In 1998, Zelikow actually wrote Catastrophic Terrorism about imagining “the transformative event” three years before 9/11. Here are Zelikow’s 1998 words; Readers should imagine the possibilities for themselves, because the most serious constraint on current policy [nonaggression] is lack of imagination. An act of catastrophic terrorism that killed thousands or tens of thousands of people and/or disrupted the necessities of life for hundreds of thousands, or even millions, would be a watershed event in America’s history. It could involve loss of life and property unprecedented for peacetime and undermine Americans’ fundamental sense of security within their own borders in a manner akin to the 1949 Soviet atomic bomb test, or perhaps even worse. Constitutional liberties would be challenged as the United States sought to protect itself from further attacks by pressing against allowable limits in surveillance of citizens, detention of suspects, and the use of deadly force. More violence would follow, either as other terrorists seek to imitate this great “success” or as the United States strikes out at those considered responsible. Like Pearl Harbor, such an event would divide our past and future into a “before” and “after.” The effort and resources we devote to averting or containing this threat now, in the “before” period, will seem woeful, even pathetic, when compared to what will happen “after.” Our leaders will be judged negligent for not addressing catastrophic terrorism more urgently.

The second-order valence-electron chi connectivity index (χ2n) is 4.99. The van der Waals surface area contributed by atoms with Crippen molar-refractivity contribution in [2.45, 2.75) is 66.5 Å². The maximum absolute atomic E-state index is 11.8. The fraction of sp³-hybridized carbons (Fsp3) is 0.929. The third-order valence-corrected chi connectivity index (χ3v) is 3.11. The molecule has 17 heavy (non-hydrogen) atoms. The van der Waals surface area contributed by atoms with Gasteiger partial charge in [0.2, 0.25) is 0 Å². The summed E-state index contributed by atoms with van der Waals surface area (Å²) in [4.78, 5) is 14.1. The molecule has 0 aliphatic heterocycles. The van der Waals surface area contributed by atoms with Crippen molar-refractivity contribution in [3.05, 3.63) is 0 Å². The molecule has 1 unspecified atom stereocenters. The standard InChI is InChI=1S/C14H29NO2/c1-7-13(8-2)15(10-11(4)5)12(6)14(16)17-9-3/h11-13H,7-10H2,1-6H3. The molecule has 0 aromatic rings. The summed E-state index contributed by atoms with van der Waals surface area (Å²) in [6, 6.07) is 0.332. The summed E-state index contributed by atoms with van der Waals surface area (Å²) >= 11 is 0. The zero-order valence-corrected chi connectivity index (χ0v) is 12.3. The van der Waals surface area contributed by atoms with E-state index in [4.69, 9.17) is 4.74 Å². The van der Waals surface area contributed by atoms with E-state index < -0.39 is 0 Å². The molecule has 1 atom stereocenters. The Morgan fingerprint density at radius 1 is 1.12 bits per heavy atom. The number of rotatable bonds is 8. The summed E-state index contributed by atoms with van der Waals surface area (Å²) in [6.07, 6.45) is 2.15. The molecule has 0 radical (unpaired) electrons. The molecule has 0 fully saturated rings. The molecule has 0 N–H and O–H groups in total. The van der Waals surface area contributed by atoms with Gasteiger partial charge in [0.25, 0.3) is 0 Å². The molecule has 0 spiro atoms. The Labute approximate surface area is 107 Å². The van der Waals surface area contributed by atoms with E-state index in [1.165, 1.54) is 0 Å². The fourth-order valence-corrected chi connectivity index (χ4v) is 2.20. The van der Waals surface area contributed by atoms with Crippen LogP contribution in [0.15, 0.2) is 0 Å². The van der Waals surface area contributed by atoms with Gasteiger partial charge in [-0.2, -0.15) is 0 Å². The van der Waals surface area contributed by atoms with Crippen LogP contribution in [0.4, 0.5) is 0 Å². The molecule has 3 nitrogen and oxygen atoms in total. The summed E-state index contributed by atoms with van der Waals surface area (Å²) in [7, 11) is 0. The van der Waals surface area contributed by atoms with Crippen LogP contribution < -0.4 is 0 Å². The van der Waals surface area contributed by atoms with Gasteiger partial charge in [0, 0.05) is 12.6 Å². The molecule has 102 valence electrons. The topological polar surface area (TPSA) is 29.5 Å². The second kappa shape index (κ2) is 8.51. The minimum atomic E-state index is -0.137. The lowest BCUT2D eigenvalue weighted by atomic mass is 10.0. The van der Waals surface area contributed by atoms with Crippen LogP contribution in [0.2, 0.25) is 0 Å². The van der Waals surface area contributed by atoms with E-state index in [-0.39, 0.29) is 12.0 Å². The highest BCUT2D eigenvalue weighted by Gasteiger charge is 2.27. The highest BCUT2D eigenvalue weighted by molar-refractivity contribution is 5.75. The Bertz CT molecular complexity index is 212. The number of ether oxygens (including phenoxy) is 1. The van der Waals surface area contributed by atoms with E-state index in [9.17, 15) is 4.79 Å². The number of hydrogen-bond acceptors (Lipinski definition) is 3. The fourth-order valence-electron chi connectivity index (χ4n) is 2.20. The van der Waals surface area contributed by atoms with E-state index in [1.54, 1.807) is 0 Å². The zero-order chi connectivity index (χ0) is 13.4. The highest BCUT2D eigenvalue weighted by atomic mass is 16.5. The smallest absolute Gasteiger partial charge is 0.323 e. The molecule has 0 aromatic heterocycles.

If we can get people to see that the guy who wrote The 9/11 Commission Report got his Ph.D. in PUBLIC MYTHS and actually had his hand in scripting the 9/11 event itself in 1998, they might be more receptive to the idea that the official story of 9/11 should be revisited.